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Discover the Rich Culture and History of LGBTQ Life in 'Pride'

A stunning new docuseries on Hulu explores six decades of gay life in America

A crowd at an LGBTQ rally holding a sign that says "We Resist"

FX

En español | More like an indie film festival than a traditional docuseries, Pride (FX on Hulu) is really six films about U.S. gay history from 1950 to now, by leading LGBTQ directors. You can watch each as a standalone documentary, but they're so vividly personal, you'll be tempted to binge them.

"Pride takes you through the modern history of the LGBTQ struggle — the challenges, wars, triumphs and icons that got us to where we are now,” says Village Voice writer Michael Musto, a longtime and vibrant chronicler of gay culture, who's interviewed in Pride. “The series covers the rise of trans visibility, the downtown ‘80s club culture, the oppression of HIV and the accompanying rise in homophobia, and many other topics. It's eye opening and head spinning."

What's different — and outstanding — about ‘Pride'

The series is not conventionally encyclopedic and straightforward, like a Ken Burns project, which means it's light on some events you'd expect to hear plenty about, like the 1969 Stonewall riot, and it's got some surprises. “We didn't just tell the stories that have already been told,” says Alex Smith, who codirected the stellar episode “1980s: Underground,” which draws on 1,200 hours of amazing footage of New York's underground gay scene shot by Nelson Sullivan from 1982 to 1989, when only insiders (or Musto readers) knew who RuPaul was.

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There wasn't such a wealth of footage of gay life in the 1950s, so the series’ first episode — “1950s: People Had Parties” — uses actors in dramatic re-creations, for example, to tell the story of Madeleine Tress, a government worker fired for being gay, who went on to be a San Francisco lawyer arguing Supreme Court cases. You've heard of the ‘50s Red Scare, but there was also a Lavender Scare that prompted authorities to fire 10,000 gay people like Tress. Pride covers the era's “Pervert Elimination Campaign,” which swept up the gay son of U.S. Sen. Lester Hunt of Wyoming. Political enemies such as Sen. Joseph McCarthy used the scandal to blackmail Hunt, who committed suicide in his office.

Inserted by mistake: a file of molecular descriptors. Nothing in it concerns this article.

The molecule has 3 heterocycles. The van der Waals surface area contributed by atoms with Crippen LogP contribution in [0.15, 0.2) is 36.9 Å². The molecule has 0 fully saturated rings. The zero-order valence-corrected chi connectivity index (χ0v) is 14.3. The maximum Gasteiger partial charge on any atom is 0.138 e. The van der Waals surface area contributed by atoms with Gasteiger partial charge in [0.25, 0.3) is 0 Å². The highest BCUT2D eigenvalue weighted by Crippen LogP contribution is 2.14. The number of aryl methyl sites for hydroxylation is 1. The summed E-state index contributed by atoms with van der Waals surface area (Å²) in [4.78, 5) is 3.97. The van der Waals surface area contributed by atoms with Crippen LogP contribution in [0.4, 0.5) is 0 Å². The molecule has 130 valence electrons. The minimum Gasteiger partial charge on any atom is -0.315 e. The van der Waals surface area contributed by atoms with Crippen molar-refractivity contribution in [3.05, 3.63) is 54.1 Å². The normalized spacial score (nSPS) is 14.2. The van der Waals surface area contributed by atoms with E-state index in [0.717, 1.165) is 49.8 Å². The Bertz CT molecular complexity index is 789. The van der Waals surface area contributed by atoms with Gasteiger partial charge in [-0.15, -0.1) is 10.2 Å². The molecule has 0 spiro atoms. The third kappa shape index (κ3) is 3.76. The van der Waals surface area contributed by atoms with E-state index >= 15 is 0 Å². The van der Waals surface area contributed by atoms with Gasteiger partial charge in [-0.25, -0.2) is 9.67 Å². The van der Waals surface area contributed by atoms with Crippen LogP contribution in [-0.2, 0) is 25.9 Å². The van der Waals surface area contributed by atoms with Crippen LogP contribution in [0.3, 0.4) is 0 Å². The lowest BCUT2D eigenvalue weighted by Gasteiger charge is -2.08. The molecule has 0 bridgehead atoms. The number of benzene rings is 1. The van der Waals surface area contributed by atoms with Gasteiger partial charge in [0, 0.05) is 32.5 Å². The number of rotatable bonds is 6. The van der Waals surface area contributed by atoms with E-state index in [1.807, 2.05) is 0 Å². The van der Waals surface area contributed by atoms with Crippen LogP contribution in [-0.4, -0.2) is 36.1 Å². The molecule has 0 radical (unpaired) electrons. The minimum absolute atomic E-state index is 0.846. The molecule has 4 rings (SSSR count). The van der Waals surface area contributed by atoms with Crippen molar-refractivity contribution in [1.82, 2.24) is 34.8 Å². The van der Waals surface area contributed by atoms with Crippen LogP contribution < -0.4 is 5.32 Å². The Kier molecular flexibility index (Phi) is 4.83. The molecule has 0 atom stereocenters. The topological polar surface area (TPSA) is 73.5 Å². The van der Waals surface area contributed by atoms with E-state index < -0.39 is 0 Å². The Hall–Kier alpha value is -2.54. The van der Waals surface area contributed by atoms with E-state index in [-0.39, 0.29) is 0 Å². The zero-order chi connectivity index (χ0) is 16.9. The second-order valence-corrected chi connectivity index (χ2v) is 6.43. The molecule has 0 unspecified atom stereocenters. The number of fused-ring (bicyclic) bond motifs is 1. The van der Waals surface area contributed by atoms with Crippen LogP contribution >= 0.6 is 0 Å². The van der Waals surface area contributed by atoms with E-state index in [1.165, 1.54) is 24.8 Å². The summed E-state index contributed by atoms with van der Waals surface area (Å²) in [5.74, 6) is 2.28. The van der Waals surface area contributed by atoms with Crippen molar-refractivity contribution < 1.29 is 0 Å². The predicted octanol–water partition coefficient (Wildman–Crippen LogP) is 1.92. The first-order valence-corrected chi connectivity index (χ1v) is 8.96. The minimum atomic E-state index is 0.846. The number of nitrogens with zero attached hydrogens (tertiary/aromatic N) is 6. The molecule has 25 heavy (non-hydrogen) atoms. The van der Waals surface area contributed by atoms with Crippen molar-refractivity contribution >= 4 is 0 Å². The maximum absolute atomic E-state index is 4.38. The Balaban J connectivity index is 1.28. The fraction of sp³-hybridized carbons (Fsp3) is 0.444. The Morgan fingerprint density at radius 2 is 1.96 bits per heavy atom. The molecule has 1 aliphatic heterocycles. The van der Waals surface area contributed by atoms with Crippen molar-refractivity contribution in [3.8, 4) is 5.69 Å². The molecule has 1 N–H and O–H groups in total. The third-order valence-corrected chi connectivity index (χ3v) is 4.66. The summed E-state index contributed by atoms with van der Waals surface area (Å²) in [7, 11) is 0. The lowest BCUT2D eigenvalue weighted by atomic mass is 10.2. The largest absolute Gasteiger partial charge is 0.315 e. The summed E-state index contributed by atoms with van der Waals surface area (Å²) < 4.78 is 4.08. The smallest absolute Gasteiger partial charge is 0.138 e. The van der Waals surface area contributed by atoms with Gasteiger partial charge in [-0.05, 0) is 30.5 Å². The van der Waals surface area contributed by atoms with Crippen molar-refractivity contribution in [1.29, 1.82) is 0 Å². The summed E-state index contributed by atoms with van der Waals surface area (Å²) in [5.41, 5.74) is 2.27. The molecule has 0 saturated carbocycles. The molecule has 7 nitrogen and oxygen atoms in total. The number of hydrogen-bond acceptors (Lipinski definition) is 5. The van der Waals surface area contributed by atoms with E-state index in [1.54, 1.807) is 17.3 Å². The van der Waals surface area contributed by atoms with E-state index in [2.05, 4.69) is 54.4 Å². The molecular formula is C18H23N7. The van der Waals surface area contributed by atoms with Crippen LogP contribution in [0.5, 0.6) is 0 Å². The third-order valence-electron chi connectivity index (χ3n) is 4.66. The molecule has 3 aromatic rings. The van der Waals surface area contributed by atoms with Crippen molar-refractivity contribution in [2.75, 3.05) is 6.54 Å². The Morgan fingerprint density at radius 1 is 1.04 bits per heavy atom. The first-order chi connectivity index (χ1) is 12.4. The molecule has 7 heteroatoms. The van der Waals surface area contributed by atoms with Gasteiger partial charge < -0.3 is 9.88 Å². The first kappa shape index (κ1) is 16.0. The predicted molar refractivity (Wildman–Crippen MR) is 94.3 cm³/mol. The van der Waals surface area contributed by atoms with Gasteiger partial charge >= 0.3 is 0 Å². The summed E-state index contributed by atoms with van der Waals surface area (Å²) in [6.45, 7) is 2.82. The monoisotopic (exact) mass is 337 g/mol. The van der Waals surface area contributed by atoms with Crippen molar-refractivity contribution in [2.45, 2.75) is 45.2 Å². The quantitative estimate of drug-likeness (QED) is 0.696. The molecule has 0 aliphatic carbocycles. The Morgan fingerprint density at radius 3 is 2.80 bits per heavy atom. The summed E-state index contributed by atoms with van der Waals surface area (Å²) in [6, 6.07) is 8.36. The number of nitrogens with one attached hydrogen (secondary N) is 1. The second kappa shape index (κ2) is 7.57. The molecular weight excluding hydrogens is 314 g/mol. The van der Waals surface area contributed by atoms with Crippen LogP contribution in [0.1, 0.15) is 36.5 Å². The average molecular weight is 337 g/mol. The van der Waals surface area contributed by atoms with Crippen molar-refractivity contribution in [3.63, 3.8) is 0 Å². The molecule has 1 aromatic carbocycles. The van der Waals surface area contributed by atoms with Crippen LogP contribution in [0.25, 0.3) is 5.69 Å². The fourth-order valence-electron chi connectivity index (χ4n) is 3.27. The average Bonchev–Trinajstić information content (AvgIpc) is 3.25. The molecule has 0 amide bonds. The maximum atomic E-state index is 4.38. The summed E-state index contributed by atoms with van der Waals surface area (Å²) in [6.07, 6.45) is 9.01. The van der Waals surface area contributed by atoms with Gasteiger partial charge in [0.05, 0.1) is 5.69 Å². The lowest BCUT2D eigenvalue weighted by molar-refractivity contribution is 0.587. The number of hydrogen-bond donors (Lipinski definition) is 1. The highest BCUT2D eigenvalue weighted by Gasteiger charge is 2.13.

And yet the ‘50s were also a time when World War II veteran Christine Jorgensen became famous for changing her sex and wound up not in prison but in the movies, an influential celebrity who pioneered acceptance of trans people. In a deep irony, the world of public persecution fueled a private world — a nod to the episode's title.

"It made the party better,” Smith says, “because if you are repressing parts of who you are in order to fit in, in order to not get arrested, fined and jailed, when you find a space where you can actually be yourself surrounded by other people free to be themselves, it's an explosion of freedom, explosion of creativity. Nobody wants to be held back — but when you let yourself go, it's going to be a bigger burst of energy and joy.” Smith loves to quote famed director John Waters: “The best parties were the ones that were about to be busted.” Part of the gift of this footage, Smith says, is to witness people “basking in the freedom of not constantly being watched and reported on. And it's a very special energy that doesn't exist anymore."

The culture-shifting tragedy of AIDS

Smith's episode, which covers the historic ACT UP (AIDS Coalition to Unleash Power) movement that erupted to battle the epidemic, reveals unexpected insights, he says. “An important thing that has never been discussed enough is the role of lesbians in ACT UP,” Smith says, “Ann Northrop and many others. That community really came together as part of the same chosen family — they fought for each other."

Further, Smith says, the impact of news coverage of the AIDS crisis opened many Americans’ eyes to gay life. “It's awful that it took a tragedy like AIDS to make people talk about homosexuality,” he says, “but before, it was something you just didn't talk about. Like, my grandmother had a crush on Liberace and it didn't occur to her why he was still single. There was a lack of knowledge.” Suddenly, Smith says, “homosexuality was brought into everyone's home because of the TV and the news. And it sparked a lot of conversation.” The tragedy forged community and intensified a sense of identity. “This terrible thing also resulted in advancements and people growing stronger out of it. It's very queer to say, ‘I will not let this thing just kill me — I will not hide anymore.'"

Pride's biggest gift

For Smith, what may be the series’ greatest impact is its variety of timelines, events and points of view. “By having all these different stories from each decade, we're able to show that being queer is not monolithic,” he says. Idiosyncratic and eclectic, Pride illuminates a rich, complex community, and illuminates its vital chapters of American history long overlooked.

Pride is available for streaming on Hulu. Get more information and watch here

Tim Appelo covers entertainment and is the film and TV critic for AARP. Previously, he was the entertainment editor at Amazon, video critic at Entertainment Weekly, and a critic and writer for The Hollywood Reporter, People, MTV, The Village Voice and LA Weekly.

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